Here's a question for Londoners: our guild is thinking of having a face-to-face instancing session, somewhere in central London that has a) space for say 10 people together (min), b) good coffee and most essentially c) strong wifi.
(And somewhere that wouldn't mind a bunch of people sitting there muttering about fireballs for 3 hours.)
My old local cafe in Silver Lake would have been ideal for this; in London though, I can't think of a damn place. Starbucks or similar wouldn't do: too awful and sticky.
Thanks to jukevox for this one, I'd missed it: Lum the Mad, one of the elder gods of MMO development, has left NCSoft for Web Wars, saying that the old way of doing things - building big, centric systems with subscription access - is bust, “an arms race that few can even hope to compete in, much less win”.
To fix the online gaming model, Jennings said some innovative
thinking is required. “Embracing open source development,
crowd-sourcing content, targeting different platforms such as the Web
or mobile phones, all of these are valid,” he suggested. With few
exceptions, however, game publishers have been unwilling to take risks.
My bolds. Free wins over paid, it seems; then again, this doesn't have to mean big budget MMOs are for the bin, just that perhaps they need to be able to carry advertising or product placement, like similar- budget productions like television and movies do.
It's hard to put ads or products into the furs-and-swords worlds so beloved by MMOs, and a few properties pointed this out long ago. 2Moons, for instance, was announced last year as a fully-ad supported MMO (feat. Dave Perry!), although I haven't heard a peep on it since. Certainly, it would make sense for any would-be MMO designer to set up their world as something where advertising wouldn't make the eyes bleed.
It doesn't actually say how much NBC have spent on their new web-only drama Gemini Division, but if it's 50 webisodes long and stars Rosario Dawson, I'm guessing a fair bit. Not as much as they'd have to spend on getting it to TV, perhaps, but then again once you factor in "broadcast quality" shooting (on the offchance you want to spin it off to telly after all) and odds and sods like famous actors, the budget's probably almost there anyway.
Sci-fi with Rosario Dawson? Count me in!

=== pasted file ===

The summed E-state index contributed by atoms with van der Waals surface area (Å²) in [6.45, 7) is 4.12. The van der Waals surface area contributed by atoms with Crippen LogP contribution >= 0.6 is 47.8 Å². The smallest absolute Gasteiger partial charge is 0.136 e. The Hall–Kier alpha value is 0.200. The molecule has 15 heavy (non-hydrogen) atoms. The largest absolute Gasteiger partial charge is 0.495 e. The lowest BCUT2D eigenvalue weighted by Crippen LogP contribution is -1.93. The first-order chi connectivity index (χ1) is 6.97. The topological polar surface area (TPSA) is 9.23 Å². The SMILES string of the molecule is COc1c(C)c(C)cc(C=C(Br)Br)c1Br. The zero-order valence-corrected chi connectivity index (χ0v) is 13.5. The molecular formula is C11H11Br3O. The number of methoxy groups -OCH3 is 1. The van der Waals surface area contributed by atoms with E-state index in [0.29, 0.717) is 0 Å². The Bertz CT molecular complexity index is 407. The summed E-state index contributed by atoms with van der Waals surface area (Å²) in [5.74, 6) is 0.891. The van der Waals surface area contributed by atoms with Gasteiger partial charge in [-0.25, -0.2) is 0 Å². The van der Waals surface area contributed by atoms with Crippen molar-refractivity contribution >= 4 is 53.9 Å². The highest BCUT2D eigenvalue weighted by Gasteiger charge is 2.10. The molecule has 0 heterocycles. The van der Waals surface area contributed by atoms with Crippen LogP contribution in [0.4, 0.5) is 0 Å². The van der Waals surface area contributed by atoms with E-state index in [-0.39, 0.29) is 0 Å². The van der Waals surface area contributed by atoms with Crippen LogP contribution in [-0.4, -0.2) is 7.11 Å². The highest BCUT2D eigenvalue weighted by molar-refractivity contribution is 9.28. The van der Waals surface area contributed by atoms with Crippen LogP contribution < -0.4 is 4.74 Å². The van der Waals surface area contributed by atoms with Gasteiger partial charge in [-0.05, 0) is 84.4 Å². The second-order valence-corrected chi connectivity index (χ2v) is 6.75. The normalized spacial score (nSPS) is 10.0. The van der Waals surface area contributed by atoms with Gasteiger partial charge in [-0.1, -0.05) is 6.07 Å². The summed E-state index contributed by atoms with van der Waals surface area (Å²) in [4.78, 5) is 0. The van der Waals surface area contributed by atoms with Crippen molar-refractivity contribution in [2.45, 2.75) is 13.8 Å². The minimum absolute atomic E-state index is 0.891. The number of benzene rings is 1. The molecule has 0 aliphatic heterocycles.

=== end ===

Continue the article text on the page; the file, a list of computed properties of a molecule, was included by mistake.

Aug. 18 will mark the premiere of NBC Universal Digital Studio's first
original web series, "Gemini Division," perhaps the most significant
original programming ever developed by a broadcast network specifically
for the web.
"Gemini" is planned as a 50-webisode series, with the
first two segments premiering Monday on NBC.com, SciFi.com,
GeminiDivision.com and a host of video-on-demand platforms including
Comcast, Time Warner Cable, Verizon FiOS, Dish Network, Amazon Unbox,
and Microsoft's Xbox Live and Zune.
Says Ad Age. Sounds like you won't be able to miss it even if you wanted to - unless, of course, you're not in the US. They didn't mean "for the web", they meant "for the bits of the web that are geographically located in the US".
It's such a shame that networks and broadcasters still attempt to cling on to territories on the internet. There are no territories on the internet. And they wonder why torrenting is so popular.
Meanwhile, they're going head over heels for the product placements:
Also onboard are a host of advertisers whose brands will be integrated
throughout the series. Cisco, Microsoft, Acura and UPS will make
appearances, and presenting sponsor Intel will integrate its Centrino 2
If it's anything like the UK, the web is less regulated than TV, allowing for a proliferation of this sort of thing. There also might be ARG-like elements:
"We're going to let viewers all around the show, asking them to help
solve clues, partner with Anna [a character played by Rosario Dawson]
to help uncover the Gemini division," he said. He suggested the
possibility of character-specific MySpace pages down the road as well.
Seems wraparound ads on the site and a truckload of product placement still can't warrant a global launch. Pity, because it's really not difficult to google gemini division torrent, at which point they lose the counted eyeballs altogether.
There's no reason
why something like this should exist but there it is. On preorder.
Anyone can fashion a similar pouch from an empty tissue box, a wonton
soup container, a paper bag, or the cardboard box that your GA-KO Alarm
Clock arrived in. Sure it won't look as nice as Hori's rendition but
the functionality is the same and the cardboard box is free. In any
case, preorders are welcome for the Remote Controller Pocket which is
available in three colors - white (shown), black, and lite-blue.